“Unfortunately, in our product safety system, in the regulatory system that we have here in the U.S., even for toys and even for children's products that aren't subject to a mandatory standard, people generally don't have to show that it's safe before it's put on the market,” Wallace said. “That's something that a lot of people don't know.”
Beyond the choking hazard, Haugen and others fear some of the beads contain toxic chemicals.
Following her surgery, Kipley never seemed the same.
“She wasn't answering to her name anymore, consistently,” Haugen said. “She was uncoordinated. She was just not herself.”
Months later, a developmental pediatrician evaluated Kipley and diagnosed her as having toxic brain encephalopathy, expressive and receptive language delay, gait abnormality, and a lack of muscle strength and coordination, Haugen said.
The doctor chalked the toxic encephalopathy up to poisoning by acrylamide monomer poisoning, Haugen said. Abigail's water beads were made of polyacrylamide, a non-toxic substance that is created from polymerizing acrylamide, a potent neurotoxin.
Haugen went on to form That Water Bead Lady, a nonprofit group aimed at spreading the word about the hazards of water beads.
Haugen said she is glad that a recall has been issued against one water bead product, but she is frustrated that more action hasn't yet been taken.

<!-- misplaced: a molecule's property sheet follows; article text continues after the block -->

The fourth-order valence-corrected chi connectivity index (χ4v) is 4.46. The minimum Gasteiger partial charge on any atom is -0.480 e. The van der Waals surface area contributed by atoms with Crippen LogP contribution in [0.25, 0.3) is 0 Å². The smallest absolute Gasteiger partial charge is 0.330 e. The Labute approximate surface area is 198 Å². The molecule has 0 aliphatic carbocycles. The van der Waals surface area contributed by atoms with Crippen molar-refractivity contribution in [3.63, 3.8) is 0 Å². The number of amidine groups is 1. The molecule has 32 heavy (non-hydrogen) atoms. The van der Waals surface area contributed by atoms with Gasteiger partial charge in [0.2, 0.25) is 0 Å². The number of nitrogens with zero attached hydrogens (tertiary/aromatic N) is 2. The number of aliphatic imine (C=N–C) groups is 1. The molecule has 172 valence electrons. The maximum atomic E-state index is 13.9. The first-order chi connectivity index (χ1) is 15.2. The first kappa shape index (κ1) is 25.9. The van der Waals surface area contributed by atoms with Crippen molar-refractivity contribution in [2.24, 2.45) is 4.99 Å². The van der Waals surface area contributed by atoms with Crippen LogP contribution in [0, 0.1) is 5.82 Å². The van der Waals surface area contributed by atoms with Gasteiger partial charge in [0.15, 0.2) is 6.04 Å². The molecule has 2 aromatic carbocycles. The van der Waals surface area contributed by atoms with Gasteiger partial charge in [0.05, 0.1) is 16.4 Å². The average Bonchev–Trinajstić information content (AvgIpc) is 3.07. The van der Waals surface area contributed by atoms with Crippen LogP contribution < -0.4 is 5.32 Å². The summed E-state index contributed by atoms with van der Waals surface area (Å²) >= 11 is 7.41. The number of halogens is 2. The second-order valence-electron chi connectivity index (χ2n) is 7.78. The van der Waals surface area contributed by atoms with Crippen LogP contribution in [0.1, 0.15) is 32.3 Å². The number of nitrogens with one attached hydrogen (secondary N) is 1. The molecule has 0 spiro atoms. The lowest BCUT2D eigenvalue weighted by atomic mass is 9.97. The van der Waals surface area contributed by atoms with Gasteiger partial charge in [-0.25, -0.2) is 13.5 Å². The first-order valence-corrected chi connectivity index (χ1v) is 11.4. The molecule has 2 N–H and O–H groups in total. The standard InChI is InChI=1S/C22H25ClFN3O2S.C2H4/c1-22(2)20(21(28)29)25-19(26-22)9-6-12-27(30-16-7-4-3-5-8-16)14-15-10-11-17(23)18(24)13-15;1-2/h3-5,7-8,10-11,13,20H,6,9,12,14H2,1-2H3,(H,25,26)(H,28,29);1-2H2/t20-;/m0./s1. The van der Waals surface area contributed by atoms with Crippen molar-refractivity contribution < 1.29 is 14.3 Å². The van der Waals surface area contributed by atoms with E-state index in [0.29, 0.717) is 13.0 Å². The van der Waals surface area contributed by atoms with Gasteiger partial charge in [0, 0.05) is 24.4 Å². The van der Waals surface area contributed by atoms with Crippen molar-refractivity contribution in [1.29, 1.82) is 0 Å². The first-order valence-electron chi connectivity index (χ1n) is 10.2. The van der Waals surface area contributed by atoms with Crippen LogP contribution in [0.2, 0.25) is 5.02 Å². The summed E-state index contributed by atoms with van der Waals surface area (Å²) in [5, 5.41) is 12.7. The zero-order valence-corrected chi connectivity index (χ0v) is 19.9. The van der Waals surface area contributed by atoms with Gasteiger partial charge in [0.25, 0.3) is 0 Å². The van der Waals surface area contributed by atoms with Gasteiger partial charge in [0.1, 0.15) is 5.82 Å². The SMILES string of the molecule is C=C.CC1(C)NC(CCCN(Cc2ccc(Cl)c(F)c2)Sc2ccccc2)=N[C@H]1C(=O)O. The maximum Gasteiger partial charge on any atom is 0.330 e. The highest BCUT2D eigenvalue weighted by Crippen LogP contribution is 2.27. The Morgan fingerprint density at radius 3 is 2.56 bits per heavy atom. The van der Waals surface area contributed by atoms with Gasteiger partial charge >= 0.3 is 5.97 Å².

“I am glad that parents will have the information now to know that there is essentially a ticking time bomb in their home,” Haugen said. “At the same time, more needs to be done.”
Wallace noted that with the recall, the CPSC also issued a statement urging parents and caregivers to “remove these products from any environment with small children.” The statement urged child care centers, camps and schools to avoid water beads entirely.
“It's important for everybody to recognize that you now also have the federal regulator in charge of household product safety saying that if you have young kids in the house, you should avoid these,” Wallace said. “If you are a teacher or a camp counselor or you run a daycare, you should be avoiding them.”
The U.S. Consumer Product Safety Commission has more about water beads.
SOURCES: Nancy Cowles, executive director, Kids In Danger; William Wallace, associate director, safety policy, Consumer Reports; Ashley Haugen, San Antonio, Texas, founder, That Water Bead Lady; Consumer Reports, Sept. 21, 2023